Sierra de Gádor is a karst macrosystem with a highly complex geometry, located in southeastern Spain. In this arid environment, the main economic activities, agriculture and tourism, are supported by water resources from the Sierra de Gádor aquifer system.
The aim of this work was to study the levels and behaviour of some of the most significant natural radionuclides in order to improve the knowledge of the hydrogeochemical processes involved in this groundwater system. For this study, 28 groundwater and 7 surface water samples were collected, and the activity concentrations of the natural U-isotopes (238U, 235U and 234U) and 226Ra by alpha spectrometry were determined.
The activity concentration of 238U presented a large variation from around 1.1 to 65 mBq L−1. Elevated groundwater U concentrations were the result of oxidising conditions that likely promoted U dissolution. The PHREEQC modelling code showed that dissolved U mainly existed as uranyl carbonate complexes. The 234U/238U activity ratios were higher than unity for all samples (1.1–3.8). Additionally, these ratios were in greater disequilibrium in groundwater than surface water samples, the likely result of greater water-rock contact time.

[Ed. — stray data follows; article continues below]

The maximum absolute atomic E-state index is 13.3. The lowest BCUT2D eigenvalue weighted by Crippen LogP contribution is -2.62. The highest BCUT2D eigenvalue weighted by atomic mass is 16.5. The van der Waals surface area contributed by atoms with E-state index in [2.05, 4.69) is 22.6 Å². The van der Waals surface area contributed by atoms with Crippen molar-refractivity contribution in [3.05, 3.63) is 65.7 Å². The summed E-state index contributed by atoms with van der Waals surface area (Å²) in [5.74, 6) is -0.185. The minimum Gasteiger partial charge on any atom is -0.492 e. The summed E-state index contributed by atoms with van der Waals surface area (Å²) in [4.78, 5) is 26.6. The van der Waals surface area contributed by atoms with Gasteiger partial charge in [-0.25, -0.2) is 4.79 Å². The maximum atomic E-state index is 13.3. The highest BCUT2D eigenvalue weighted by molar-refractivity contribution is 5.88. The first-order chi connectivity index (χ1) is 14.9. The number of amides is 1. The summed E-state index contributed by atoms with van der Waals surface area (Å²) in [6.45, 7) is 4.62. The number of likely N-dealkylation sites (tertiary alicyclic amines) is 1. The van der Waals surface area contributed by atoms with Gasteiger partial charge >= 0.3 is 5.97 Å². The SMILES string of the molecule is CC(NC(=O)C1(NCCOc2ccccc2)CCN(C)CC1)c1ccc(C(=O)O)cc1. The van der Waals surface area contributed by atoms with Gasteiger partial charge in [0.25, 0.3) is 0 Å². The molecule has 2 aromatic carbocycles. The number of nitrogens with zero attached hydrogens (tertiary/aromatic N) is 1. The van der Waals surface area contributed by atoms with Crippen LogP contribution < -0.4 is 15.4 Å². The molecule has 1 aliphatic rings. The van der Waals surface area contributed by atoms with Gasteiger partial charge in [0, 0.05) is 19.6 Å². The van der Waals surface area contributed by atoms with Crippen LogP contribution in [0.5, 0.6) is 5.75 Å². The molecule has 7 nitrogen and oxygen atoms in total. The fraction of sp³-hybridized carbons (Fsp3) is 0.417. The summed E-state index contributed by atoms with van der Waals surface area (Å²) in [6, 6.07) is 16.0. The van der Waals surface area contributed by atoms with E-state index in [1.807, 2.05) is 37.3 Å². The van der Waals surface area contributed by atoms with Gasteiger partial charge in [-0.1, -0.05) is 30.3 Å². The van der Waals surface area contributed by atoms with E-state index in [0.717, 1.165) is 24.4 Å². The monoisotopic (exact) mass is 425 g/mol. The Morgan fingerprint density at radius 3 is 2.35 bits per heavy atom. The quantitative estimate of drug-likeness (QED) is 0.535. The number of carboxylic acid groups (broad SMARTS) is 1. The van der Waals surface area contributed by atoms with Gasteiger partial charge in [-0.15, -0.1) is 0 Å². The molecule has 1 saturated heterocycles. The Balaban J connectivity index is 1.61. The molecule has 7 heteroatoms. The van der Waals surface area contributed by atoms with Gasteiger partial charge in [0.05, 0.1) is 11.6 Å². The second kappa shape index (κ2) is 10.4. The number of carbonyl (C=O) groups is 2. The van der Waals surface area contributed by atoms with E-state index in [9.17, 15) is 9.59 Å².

226Ra presented a wide range of activity concentrations, (0.8 up to about 4 × 102 mBq L−1); greatest concentrations were detected in the thermal area of Alhama. Most of the samples showed 226Ra/234U activity ratios lower than unity (median = 0.3), likely the result of the greater mobility of U than Ra in the aquifer system.
The natural U-isotopes concentrations were strongly correlated with dissolution of sulphate evaporites (mainly gypsum). 226Ra had a more complex behaviour, showing a strong correlation with water salinity, which was particularly evident in locations where thermal anomalies were detected. The most saline samples showed the lowest 234U/238U activity ratios, probably due to fast uniform bulk mineral dissolution, which would minimize the impact of solubility-controlled fractionation processes. Furthermore, the high bulk dissolution rates promoted greater groundwater 226Ra/234U ratios because the Ra has a comparatively much greater mobility than U in saline conditions.